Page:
LE: In terms of the current cyber law, what major steps could be implemented for protecting people, especially women, from online abuse?

T. K. Viswanathan: I have chaired a committee on cyber law and we had made certain recommendations under the Indian Penal Code (IPC). We have given very good suggestions and the government is examining the various proposals. I’m very sure that if they are implemented, that will take care of all concerns, and we also made sure that individuals using social media are not unduly harassed. At the same time, it’s also not possible to abuse the social media to the detriment of women and also to create law and order situations or anti-national activities. And, we have also suggested safeguards to protect the innocent users when they exercise their free speech.

The Committee felt that to prevent the abuse of powers by the investigation agencies and to safeguard innocent users of social media, it will be worth emulating the practice of the U.K. Crown Prosecution Service, which follows certain Guidelines viz. the Code for Crown Prosecutors which is issued by the Director of Public Prosecutions (DPP)1 under Section 10 of the Prosecution of Offences Act 1985. It has been noted that law enforcement agencies face several challenges during investigation and prosecution of harmful online conduct due to the dearth of technically trained police personnel, lack of access to expert advice, procedural hurdles in conducting cross-jurisdictional investigations, absence of comprehensive data on the crimes reported, and the lack of a quick and streamlined procedure for takedown of malicious online content. In an attempt to address some of these issues, the Committee has proposed the insertion of two new provisions, namely, Sections 25B and 25C in the Code of Criminal Procedure 1973, thereby creating the post of a State Cyber Crime Coordinator and establishing a District Cyber Crime Cell, respectively. The details pertaining to the State Cyber Crime Coordinator visà-vis his qualifications, appointment, and functions along with the role, composition,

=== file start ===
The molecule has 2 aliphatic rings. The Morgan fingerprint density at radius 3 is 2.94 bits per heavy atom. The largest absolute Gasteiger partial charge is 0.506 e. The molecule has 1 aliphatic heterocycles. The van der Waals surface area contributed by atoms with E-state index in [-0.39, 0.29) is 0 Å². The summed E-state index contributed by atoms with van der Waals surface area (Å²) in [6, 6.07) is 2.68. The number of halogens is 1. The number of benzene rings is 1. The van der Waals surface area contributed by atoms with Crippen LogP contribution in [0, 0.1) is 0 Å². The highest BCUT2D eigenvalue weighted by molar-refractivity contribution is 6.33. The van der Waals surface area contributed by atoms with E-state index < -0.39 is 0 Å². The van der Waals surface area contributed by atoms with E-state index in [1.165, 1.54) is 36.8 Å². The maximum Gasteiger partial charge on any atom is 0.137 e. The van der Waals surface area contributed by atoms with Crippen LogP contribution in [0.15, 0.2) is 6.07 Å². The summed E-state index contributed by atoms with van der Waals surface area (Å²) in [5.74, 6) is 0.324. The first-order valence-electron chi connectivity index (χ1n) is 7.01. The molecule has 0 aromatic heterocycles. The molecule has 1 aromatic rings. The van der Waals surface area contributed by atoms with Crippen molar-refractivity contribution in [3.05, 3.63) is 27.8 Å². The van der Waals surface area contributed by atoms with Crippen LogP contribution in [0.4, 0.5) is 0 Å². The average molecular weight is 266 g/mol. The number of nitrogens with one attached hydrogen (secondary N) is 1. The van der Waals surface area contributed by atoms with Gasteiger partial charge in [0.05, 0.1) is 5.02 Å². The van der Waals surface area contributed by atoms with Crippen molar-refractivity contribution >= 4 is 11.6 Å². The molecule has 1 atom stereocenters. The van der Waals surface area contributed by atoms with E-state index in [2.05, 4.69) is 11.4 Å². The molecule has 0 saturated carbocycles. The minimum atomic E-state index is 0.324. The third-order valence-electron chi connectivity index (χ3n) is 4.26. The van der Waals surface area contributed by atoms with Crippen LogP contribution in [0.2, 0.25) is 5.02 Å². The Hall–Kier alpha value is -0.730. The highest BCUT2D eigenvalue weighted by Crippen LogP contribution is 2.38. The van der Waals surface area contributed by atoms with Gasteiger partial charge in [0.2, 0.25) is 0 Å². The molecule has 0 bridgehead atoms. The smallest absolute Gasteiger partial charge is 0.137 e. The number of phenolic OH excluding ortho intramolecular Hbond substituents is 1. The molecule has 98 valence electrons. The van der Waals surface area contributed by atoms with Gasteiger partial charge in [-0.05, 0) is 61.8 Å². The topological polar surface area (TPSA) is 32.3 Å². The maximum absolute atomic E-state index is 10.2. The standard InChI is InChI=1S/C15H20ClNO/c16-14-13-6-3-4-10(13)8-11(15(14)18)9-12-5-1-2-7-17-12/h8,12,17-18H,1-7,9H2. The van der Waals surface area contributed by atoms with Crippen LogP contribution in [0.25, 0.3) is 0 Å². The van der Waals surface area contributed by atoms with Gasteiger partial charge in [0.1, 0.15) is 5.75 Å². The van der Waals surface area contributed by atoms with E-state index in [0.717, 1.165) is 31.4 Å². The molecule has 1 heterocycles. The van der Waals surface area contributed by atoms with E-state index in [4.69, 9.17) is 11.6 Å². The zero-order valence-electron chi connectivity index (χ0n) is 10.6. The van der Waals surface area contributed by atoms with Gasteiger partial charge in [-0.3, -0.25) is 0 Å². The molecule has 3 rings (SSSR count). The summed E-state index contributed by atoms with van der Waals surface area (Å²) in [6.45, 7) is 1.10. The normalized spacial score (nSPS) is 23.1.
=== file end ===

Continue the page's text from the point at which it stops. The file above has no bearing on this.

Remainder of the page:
1sup> The DPP is the head of the Crown Prosecution Service (CPS), which is the principal public prosecution service for England and Wales. The DPP operates independently, under the superintendence of the Attorney General who is accountable to Parliament for the work of the CPS; See supra n.43 and conditions of service of the members of the District Cyber Crime Cell, respectively, have been mentioned in these sections. The goal of these provisions is to create a cadre of trained cyber experts, both from within the police force and experts in the fields of information technology, digital forensics, cyber law, etc. to ensure the effective investigation and management of cyber offences.